UTCS Colloquium/AI: Jeremy Wyatt/University of Birmingham Talking with Robots: A Case Study in Cognitive Architectures for Robots TAY 3.128 Monday July 7 2008 2:00 p.m.

Contact Name: 
Jenna Whitney
Jul 7, 2008 2:00pm - 3:00pm

There is a signup schedule for this event (UT EID required).


pe of Talk: UTCS Colloquium/AI

Speaker/Affiliation: Jeremy Wyatt/U

niversity of Birmingham

Date/Time: Monday July 7 2008 2:00 p.m.<

Location: TAY 3.128

Host: Ben Kuipers

Talk Title: Ta

lking with Robots: A Case Study in Cognitive Architectures for Robots
Talk Abstract:
In what ways can we integrate multiple types of sensing
and action in a
robot? This question gets to the heart of deep issues i

n AI such as the
nature and use of representations and the control of

the flow of
information in a cognitive architecture. In this talk I wil

l describe some
work we are doing on architectures for cognitive robots

. I will describe
an architectural schema we have developed a toolkit

for developing
robot systems using it examples of robot systems that w

e have built
and some of the problems that arise if the schema is acce

pted. These
include four research problems which we refer to as the pro

blems of
binding; filtering; processing management and action fusion.
I will
describe our current approaches to the first three with a focu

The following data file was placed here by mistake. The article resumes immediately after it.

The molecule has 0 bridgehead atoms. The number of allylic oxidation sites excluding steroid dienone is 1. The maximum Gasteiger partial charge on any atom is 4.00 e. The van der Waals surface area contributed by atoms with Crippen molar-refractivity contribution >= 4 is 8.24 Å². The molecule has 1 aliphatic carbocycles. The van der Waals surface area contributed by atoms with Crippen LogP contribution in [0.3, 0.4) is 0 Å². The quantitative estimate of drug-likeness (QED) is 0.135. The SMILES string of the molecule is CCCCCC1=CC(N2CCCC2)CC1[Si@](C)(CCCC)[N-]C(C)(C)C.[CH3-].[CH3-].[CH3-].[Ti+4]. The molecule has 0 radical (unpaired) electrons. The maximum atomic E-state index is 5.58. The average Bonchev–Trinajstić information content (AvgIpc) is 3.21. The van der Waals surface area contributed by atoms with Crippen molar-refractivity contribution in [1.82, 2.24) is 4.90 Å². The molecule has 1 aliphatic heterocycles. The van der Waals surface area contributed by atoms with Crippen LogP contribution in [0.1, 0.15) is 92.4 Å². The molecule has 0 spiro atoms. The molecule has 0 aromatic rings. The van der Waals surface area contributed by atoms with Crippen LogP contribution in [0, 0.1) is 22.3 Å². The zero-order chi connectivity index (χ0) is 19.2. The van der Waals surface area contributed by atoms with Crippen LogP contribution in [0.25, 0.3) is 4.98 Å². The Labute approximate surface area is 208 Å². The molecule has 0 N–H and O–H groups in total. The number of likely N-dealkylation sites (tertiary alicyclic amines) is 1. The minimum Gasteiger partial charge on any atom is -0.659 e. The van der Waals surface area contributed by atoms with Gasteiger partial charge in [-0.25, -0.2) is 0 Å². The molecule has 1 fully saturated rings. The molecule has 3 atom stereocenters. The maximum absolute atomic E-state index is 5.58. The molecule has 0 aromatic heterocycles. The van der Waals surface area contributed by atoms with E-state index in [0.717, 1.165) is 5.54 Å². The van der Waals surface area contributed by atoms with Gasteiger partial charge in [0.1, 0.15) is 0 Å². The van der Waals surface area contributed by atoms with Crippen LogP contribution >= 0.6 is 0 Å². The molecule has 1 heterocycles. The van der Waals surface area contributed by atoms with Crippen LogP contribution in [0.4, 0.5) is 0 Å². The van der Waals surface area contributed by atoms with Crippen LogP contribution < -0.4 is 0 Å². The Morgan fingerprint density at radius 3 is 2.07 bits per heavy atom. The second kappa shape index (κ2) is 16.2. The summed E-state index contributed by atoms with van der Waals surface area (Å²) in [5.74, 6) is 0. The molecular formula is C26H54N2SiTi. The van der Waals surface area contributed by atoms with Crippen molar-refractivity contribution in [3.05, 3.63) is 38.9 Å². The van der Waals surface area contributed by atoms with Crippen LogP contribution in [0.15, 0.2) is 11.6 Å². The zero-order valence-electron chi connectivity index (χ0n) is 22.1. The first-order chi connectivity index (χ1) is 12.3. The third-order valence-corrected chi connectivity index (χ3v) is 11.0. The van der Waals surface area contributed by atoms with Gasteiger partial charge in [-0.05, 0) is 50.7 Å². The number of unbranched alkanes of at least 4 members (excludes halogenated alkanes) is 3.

s on
using existing approaches POMDP planning to solving a simple

rocessing management problem in vision. If I have time I will also

what I think is missing what is wrong and where it needs to go.


eaker Bio:
Jeremy Wyatt (www.cs.bham.ac.uk/%7Ejlw) is a senior lecturer
in the
School of Computer Science at the University of Birmingham. He

a co-director of the Intelligent Robotics Laboratory and a Leverhulm

Trust Research Fellow. His research interests include: reinforcement

learning learning and planning in POMDPs cognitive architectures for

robots robot learning committee machines and ensemble learning

lanning in underwater vehicles and planning of visual processing.
He h

as a PhD in Artificial Intelligence from the University of Edinburgh

997) and supervised the 2004 winner of the British Computer Society''s

Distinguished Dissertation Award. Among other things he has worked
on t

he CoSy project on cognitive systems the CogX project on

ding and self-extension in cognitive systems and a project
on automate

d diagnosis for autonomous underwater vehicles.